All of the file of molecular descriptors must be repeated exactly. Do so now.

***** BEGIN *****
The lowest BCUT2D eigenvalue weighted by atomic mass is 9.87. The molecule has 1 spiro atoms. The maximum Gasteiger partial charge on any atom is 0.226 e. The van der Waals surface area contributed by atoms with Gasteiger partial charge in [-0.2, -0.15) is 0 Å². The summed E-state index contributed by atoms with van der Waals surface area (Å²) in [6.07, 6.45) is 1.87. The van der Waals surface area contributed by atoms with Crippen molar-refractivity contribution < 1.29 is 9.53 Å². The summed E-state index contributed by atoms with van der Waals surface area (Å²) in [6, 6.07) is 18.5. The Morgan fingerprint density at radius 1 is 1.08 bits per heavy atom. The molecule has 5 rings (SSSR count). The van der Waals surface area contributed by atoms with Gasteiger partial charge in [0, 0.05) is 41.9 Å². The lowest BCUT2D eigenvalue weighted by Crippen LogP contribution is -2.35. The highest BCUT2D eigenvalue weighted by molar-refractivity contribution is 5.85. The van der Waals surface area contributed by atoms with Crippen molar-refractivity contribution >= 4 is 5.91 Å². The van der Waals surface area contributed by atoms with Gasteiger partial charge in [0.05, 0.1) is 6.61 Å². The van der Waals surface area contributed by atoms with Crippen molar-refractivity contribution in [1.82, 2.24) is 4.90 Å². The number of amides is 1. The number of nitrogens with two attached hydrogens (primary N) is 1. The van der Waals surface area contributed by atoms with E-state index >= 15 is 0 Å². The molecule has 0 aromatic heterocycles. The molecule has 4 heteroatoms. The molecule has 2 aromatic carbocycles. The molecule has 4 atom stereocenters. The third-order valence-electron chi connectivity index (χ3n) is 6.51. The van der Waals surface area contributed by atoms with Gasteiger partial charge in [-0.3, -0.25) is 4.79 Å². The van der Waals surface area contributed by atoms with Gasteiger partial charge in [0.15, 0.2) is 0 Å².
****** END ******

The lowest BCUT2D eigenvalue weighted by atomic mass is 9.87. The molecule has 1 spiro atoms. The maximum Gasteiger partial charge on any atom is 0.226 e. The van der Waals surface area contributed by atoms with Gasteiger partial charge in [-0.2, -0.15) is 0 Å². The summed E-state index contributed by atoms with van der Waals surface area (Å²) in [6.07, 6.45) is 1.87. The van der Waals surface area contributed by atoms with Crippen molar-refractivity contribution < 1.29 is 9.53 Å². The summed E-state index contributed by atoms with van der Waals surface area (Å²) in [6, 6.07) is 18.5. The Morgan fingerprint density at radius 1 is 1.08 bits per heavy atom. The molecule has 5 rings (SSSR count). The van der Waals surface area contributed by atoms with Gasteiger partial charge in [0, 0.05) is 41.9 Å². The lowest BCUT2D eigenvalue weighted by Crippen LogP contribution is -2.35. The highest BCUT2D eigenvalue weighted by molar-refractivity contribution is 5.85. The van der Waals surface area contributed by atoms with Crippen molar-refractivity contribution >= 4 is 5.91 Å². The van der Waals surface area contributed by atoms with Gasteiger partial charge in [0.05, 0.1) is 6.61 Å². The van der Waals surface area contributed by atoms with Crippen molar-refractivity contribution in [1.82, 2.24) is 4.90 Å². The number of amides is 1. The number of nitrogens with two attached hydrogens (primary N) is 1. The van der Waals surface area contributed by atoms with E-state index >= 15 is 0 Å². The molecule has 0 aromatic heterocycles. The molecule has 4 heteroatoms. The molecule has 2 aromatic carbocycles. The molecule has 4 atom stereocenters. The third-order valence-electron chi connectivity index (χ3n) is 6.51. The van der Waals surface area contributed by atoms with Gasteiger partial charge in [-0.3, -0.25) is 4.79 Å². The van der Waals surface area contributed by atoms with Gasteiger partial charge in [0.15, 0.2) is 0 Å².